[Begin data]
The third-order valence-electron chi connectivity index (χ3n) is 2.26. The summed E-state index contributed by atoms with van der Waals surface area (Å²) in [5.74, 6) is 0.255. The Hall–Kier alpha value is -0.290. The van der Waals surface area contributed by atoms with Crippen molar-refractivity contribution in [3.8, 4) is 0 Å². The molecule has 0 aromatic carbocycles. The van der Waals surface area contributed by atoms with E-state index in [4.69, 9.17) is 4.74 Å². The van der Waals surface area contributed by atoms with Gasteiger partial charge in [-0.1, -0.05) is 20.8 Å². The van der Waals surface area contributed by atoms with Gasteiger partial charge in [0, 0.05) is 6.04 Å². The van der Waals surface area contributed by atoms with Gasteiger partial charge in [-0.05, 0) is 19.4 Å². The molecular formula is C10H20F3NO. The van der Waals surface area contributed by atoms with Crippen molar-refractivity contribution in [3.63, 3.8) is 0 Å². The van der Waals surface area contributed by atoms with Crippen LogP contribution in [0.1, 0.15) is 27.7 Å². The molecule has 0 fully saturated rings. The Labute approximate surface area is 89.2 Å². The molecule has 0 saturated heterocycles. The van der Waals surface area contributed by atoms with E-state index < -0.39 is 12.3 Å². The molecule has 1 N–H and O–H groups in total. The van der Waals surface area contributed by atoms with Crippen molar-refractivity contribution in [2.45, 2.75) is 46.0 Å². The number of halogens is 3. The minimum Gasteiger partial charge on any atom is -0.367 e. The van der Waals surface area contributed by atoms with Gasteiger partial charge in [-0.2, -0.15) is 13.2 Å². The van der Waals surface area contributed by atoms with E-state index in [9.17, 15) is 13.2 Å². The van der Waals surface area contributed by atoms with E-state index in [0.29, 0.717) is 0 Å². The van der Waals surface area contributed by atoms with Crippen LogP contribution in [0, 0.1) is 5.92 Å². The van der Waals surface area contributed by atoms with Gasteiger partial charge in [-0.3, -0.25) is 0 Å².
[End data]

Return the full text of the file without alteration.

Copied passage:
The third-order valence-electron chi connectivity index (χ3n) is 2.26. The summed E-state index contributed by atoms with van der Waals surface area (Å²) in [5.74, 6) is 0.255. The Hall–Kier alpha value is -0.290. The van der Waals surface area contributed by atoms with Crippen molar-refractivity contribution in [3.8, 4) is 0 Å². The molecule has 0 aromatic carbocycles. The van der Waals surface area contributed by atoms with E-state index in [4.69, 9.17) is 4.74 Å². The van der Waals surface area contributed by atoms with Gasteiger partial charge in [-0.1, -0.05) is 20.8 Å². The van der Waals surface area contributed by atoms with Gasteiger partial charge in [0, 0.05) is 6.04 Å². The van der Waals surface area contributed by atoms with Gasteiger partial charge in [-0.05, 0) is 19.4 Å². The molecular formula is C10H20F3NO. The van der Waals surface area contributed by atoms with Crippen molar-refractivity contribution in [3.63, 3.8) is 0 Å². The van der Waals surface area contributed by atoms with Crippen LogP contribution in [0.1, 0.15) is 27.7 Å². The molecule has 0 fully saturated rings. The Labute approximate surface area is 89.2 Å². The molecule has 0 saturated heterocycles. The van der Waals surface area contributed by atoms with E-state index < -0.39 is 12.3 Å². The molecule has 1 N–H and O–H groups in total. The van der Waals surface area contributed by atoms with Crippen molar-refractivity contribution in [2.45, 2.75) is 46.0 Å². The number of halogens is 3. The minimum Gasteiger partial charge on any atom is -0.367 e. The van der Waals surface area contributed by atoms with Gasteiger partial charge in [-0.2, -0.15) is 13.2 Å². The van der Waals surface area contributed by atoms with E-state index in [9.17, 15) is 13.2 Å². The van der Waals surface area contributed by atoms with E-state index in [0.29, 0.717) is 0 Å². The van der Waals surface area contributed by atoms with Crippen LogP contribution in [0, 0.1) is 5.92 Å². The van der Waals surface area contributed by atoms with Gasteiger partial charge in [-0.3, -0.25) is 0 Å².